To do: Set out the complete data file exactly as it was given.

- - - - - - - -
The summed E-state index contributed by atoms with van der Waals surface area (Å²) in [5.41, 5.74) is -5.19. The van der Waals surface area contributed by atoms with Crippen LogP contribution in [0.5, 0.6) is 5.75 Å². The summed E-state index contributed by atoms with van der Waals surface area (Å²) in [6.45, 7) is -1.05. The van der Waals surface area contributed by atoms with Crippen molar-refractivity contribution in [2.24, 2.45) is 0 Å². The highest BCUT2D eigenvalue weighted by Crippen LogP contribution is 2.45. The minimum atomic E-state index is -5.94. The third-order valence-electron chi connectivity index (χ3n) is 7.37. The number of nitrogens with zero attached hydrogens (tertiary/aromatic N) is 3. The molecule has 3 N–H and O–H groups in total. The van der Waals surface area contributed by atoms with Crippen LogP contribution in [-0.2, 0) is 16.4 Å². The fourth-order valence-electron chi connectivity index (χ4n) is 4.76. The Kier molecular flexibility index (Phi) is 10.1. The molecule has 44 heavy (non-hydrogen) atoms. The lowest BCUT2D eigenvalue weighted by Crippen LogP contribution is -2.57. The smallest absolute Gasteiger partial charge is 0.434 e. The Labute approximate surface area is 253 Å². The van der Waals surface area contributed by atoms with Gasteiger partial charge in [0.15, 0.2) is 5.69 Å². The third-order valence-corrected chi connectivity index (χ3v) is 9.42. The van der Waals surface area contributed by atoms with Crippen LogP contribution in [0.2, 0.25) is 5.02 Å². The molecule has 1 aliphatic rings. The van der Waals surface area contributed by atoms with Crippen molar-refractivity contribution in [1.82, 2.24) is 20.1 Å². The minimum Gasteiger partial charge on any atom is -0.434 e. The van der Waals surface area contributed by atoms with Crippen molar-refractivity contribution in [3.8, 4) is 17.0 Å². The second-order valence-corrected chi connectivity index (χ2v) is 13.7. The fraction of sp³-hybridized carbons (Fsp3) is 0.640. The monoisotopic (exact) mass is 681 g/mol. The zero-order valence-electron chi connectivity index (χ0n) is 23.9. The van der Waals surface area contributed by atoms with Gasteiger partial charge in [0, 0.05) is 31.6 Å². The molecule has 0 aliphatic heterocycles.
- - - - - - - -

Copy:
The summed E-state index contributed by atoms with van der Waals surface area (Å²) in [5.41, 5.74) is -5.19. The van der Waals surface area contributed by atoms with Crippen LogP contribution in [0.5, 0.6) is 5.75 Å². The summed E-state index contributed by atoms with van der Waals surface area (Å²) in [6.45, 7) is -1.05. The van der Waals surface area contributed by atoms with Crippen molar-refractivity contribution in [2.24, 2.45) is 0 Å². The highest BCUT2D eigenvalue weighted by Crippen LogP contribution is 2.45. The minimum atomic E-state index is -5.94. The third-order valence-electron chi connectivity index (χ3n) is 7.37. The number of nitrogens with zero attached hydrogens (tertiary/aromatic N) is 3. The molecule has 3 N–H and O–H groups in total. The van der Waals surface area contributed by atoms with Crippen LogP contribution in [-0.2, 0) is 16.4 Å². The fourth-order valence-electron chi connectivity index (χ4n) is 4.76. The Kier molecular flexibility index (Phi) is 10.1. The molecule has 44 heavy (non-hydrogen) atoms. The lowest BCUT2D eigenvalue weighted by Crippen LogP contribution is -2.57. The smallest absolute Gasteiger partial charge is 0.434 e. The Labute approximate surface area is 253 Å². The van der Waals surface area contributed by atoms with Gasteiger partial charge in [0.15, 0.2) is 5.69 Å². The third-order valence-corrected chi connectivity index (χ3v) is 9.42. The van der Waals surface area contributed by atoms with Crippen LogP contribution in [0.2, 0.25) is 5.02 Å². The molecule has 1 aliphatic rings. The van der Waals surface area contributed by atoms with Crippen molar-refractivity contribution in [1.82, 2.24) is 20.1 Å². The minimum Gasteiger partial charge on any atom is -0.434 e. The van der Waals surface area contributed by atoms with Crippen molar-refractivity contribution in [3.8, 4) is 17.0 Å². The second-order valence-corrected chi connectivity index (χ2v) is 13.7. The fraction of sp³-hybridized carbons (Fsp3) is 0.640. The monoisotopic (exact) mass is 681 g/mol. The zero-order valence-electron chi connectivity index (χ0n) is 23.9. The van der Waals surface area contributed by atoms with Gasteiger partial charge in [0, 0.05) is 31.6 Å². The molecule has 0 aliphatic heterocycles.